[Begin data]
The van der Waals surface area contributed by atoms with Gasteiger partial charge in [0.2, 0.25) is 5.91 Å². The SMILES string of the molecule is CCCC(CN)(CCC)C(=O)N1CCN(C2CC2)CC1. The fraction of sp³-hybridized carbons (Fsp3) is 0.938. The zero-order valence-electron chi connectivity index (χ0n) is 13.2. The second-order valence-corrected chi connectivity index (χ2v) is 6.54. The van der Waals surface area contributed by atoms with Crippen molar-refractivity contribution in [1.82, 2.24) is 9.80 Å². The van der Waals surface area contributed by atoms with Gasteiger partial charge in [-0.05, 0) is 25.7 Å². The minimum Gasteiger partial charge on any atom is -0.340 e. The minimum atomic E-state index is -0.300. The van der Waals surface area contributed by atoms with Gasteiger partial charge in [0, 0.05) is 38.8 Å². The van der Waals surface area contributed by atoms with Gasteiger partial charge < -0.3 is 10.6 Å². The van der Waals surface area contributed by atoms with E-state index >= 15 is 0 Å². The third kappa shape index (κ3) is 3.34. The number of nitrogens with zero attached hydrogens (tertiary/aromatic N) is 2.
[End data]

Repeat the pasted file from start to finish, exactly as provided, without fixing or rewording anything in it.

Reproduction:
The van der Waals surface area contributed by atoms with Gasteiger partial charge in [0.2, 0.25) is 5.91 Å². The SMILES string of the molecule is CCCC(CN)(CCC)C(=O)N1CCN(C2CC2)CC1. The fraction of sp³-hybridized carbons (Fsp3) is 0.938. The zero-order valence-electron chi connectivity index (χ0n) is 13.2. The second-order valence-corrected chi connectivity index (χ2v) is 6.54. The van der Waals surface area contributed by atoms with Crippen molar-refractivity contribution in [1.82, 2.24) is 9.80 Å². The van der Waals surface area contributed by atoms with Gasteiger partial charge in [-0.05, 0) is 25.7 Å². The minimum Gasteiger partial charge on any atom is -0.340 e. The minimum atomic E-state index is -0.300. The van der Waals surface area contributed by atoms with Gasteiger partial charge in [0, 0.05) is 38.8 Å². The van der Waals surface area contributed by atoms with Gasteiger partial charge < -0.3 is 10.6 Å². The van der Waals surface area contributed by atoms with E-state index >= 15 is 0 Å². The third kappa shape index (κ3) is 3.34. The number of nitrogens with zero attached hydrogens (tertiary/aromatic N) is 2.